Brian Ryman dreams of coaching for Team USA.
In the meantime, though, he’ll help his country out by finding the best baseball talent.
In his first year as the USA Baseball coordinator for Tennessee, the 32-year-old hopes to spot some of the nation’s best young players at two upcoming camps at Lipscomb.
“It has always been a dream of mine to coach on one of the national teams,” Ryman said. “I hope this is just the first step to do that.”
USA Baseball will hold tryouts for 16-and-under and 17-under-teams on June 18 and July 2 at Lipscomb’s Dugan Field.
Players will be vying for a spot on the Mid-Atlantic Region team, which consists of players from Alabama, Georgia, Mississippi, North Carolina, South Carolina and Tennessee. At least seven players from each tryout — there are eight in the region over the next month — will be invited to the Mid-Atlantic Region tryouts on July 24-25 in Charlotte.
The top 18 players in each age division will be named to the Mid-Atlantic team and compete against 14 other regions in a national tournament at the USA Baseball National Training Complex in Cary, N.C.
From that pool, a minimum of 16 players will be selected to compete in future national team trials and national team development program opportunities, thus inching one step closer to making Team USA.
“Last year our region placed four kids on the national team so I think we have as good of a chance as anybody,” Ryman said. “When you’re not dealing with Florida or some heavy populated baseball states our chances go up even more. The good thing about it is that they only let 50 kids in each session. So they really get evaluated. We’ve invited all the [area] college coaches to come out. It’s just another recruiting opportunity for kids to be seen as well.”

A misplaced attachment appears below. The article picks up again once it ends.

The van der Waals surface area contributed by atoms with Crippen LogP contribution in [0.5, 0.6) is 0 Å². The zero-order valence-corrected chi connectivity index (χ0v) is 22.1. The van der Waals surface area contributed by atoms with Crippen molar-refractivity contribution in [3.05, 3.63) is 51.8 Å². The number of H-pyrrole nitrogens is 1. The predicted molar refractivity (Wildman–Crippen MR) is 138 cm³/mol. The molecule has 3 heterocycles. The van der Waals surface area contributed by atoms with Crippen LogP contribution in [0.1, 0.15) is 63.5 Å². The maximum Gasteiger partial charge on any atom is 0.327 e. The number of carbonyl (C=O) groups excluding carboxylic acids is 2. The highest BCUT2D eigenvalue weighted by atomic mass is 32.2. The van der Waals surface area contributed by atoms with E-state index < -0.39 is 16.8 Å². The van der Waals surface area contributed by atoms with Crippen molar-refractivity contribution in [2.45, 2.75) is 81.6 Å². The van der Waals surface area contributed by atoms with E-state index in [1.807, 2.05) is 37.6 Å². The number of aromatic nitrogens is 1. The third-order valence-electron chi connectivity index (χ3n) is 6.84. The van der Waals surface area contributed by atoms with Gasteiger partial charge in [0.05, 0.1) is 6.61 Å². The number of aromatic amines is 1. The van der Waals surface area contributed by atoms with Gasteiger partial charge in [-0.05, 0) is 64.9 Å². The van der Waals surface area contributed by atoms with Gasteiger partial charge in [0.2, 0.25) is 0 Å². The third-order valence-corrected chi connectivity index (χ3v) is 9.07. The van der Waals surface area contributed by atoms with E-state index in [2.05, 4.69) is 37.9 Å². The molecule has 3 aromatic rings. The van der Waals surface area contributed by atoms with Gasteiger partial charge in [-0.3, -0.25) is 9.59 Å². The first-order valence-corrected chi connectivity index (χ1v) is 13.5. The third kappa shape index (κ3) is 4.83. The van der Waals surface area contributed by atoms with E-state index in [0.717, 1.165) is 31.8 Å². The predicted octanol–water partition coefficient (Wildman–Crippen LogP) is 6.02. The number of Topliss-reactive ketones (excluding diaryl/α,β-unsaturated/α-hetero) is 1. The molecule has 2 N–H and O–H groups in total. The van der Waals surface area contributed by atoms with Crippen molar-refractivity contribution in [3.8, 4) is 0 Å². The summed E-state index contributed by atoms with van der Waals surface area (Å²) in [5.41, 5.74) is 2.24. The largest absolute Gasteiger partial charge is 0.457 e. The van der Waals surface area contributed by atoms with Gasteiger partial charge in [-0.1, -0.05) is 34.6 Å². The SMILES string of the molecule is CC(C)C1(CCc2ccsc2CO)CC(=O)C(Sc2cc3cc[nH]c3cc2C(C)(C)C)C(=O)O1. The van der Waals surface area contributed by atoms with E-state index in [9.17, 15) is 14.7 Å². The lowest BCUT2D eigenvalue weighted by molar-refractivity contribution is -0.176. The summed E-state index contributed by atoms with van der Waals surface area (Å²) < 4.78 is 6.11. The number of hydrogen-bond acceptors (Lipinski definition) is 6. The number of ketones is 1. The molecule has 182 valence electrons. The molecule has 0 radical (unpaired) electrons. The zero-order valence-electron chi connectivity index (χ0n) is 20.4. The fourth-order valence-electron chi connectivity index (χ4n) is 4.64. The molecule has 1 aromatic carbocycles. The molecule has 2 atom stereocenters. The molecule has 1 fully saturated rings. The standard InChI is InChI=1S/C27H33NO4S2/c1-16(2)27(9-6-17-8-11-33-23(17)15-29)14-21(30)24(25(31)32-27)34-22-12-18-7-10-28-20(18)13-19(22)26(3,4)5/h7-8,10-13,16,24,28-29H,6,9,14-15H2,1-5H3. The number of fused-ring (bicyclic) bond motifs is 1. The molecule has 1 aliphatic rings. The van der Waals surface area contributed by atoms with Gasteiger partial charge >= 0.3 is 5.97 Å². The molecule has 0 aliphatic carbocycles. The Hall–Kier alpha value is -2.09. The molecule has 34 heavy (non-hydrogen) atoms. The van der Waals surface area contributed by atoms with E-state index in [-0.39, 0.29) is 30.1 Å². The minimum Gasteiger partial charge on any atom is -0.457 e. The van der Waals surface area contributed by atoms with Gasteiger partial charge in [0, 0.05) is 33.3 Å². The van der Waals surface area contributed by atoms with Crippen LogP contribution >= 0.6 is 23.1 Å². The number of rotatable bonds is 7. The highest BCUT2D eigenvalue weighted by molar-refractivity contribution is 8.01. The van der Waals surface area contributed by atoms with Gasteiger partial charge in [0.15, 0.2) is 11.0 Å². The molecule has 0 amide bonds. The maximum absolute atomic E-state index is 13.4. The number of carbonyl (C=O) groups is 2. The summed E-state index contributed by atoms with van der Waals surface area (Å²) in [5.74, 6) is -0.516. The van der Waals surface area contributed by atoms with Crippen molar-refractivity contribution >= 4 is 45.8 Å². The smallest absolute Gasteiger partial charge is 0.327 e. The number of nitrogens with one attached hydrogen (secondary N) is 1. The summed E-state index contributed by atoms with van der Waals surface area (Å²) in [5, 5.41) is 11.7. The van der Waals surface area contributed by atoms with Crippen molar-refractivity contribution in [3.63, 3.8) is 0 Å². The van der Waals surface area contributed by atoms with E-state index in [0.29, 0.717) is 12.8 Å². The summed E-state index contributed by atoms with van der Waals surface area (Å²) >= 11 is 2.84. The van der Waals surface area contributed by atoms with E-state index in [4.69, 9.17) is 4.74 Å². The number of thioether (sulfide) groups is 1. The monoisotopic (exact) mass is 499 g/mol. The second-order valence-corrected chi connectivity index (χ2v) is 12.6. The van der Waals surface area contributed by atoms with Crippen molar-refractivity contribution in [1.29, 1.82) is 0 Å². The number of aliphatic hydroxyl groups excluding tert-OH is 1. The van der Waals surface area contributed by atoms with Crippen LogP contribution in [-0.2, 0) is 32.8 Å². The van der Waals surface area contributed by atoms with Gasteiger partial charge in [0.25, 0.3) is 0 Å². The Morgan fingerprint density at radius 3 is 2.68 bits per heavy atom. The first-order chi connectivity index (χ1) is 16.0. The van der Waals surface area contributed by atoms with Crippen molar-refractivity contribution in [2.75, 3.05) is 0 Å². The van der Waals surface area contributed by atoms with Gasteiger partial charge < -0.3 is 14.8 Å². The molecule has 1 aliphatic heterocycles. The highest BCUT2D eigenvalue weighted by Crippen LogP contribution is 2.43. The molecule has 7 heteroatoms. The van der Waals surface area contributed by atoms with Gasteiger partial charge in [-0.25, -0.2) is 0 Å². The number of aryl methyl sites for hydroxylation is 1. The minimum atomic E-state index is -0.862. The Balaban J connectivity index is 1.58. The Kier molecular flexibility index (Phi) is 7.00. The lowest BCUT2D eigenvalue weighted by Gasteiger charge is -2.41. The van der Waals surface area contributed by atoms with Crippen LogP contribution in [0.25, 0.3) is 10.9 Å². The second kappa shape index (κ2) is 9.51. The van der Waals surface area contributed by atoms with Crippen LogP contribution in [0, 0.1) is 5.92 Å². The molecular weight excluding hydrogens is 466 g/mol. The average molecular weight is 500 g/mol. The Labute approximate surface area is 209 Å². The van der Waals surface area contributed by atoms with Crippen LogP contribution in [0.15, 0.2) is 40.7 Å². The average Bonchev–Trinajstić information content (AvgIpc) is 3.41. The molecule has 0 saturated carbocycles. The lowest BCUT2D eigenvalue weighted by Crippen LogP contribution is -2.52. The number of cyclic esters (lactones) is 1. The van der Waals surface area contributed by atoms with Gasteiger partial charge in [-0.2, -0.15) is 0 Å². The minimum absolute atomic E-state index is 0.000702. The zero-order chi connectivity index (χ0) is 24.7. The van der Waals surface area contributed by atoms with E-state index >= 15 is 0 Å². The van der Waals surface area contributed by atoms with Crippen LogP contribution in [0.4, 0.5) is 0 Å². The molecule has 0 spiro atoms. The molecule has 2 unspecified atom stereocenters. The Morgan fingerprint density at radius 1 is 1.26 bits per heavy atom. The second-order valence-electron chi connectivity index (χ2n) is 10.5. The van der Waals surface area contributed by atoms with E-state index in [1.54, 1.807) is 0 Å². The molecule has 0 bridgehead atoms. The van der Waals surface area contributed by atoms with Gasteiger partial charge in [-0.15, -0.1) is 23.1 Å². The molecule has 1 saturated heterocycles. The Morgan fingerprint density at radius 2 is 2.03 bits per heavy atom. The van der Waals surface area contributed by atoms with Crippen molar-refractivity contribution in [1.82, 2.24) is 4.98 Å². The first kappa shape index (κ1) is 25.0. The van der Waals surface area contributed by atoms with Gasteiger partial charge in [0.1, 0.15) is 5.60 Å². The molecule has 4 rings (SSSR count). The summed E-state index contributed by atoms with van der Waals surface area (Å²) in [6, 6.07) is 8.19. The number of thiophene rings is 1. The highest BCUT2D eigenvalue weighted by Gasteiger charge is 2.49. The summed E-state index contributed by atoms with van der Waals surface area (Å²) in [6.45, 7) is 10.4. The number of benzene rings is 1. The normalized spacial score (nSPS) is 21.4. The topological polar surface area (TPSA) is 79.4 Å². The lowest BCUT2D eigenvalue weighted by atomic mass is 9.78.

Ryman is no stranger to baseball in Middle Tennessee.
Since 2006, he has worked with the Lipscomb baseball team. He is currently the director of operations for the entire athletic department.
For the last seven years he has served as the director of the Middle Tennessee Outlaws, a nonprofit amateur organization for players ages 14 to 18. He also spent the past two summers as the manager of the defunct Nashville Outlaws, a summer collegiate wooden-bat team.
A Jefferson City, Tenn., native, whose father, Keith, is a professional scout for the Chicago Cubs, Ryman believes baseball talent in Tennessee is improving at a “rapid rate.” He says better high school coaches and the recent success of area college programs like Vanderbilt have aided the boost in popularity.
“A lot of high schools have invested money in it and there is really a sense of pride,” he said. “The Tennessee Baseball Coaches Association has done some unbelievable things for our game in this state. High school baseball and travel baseball have just elevated in the last five years.”
For more information about the camps or to register, visit midatlanticntis.com.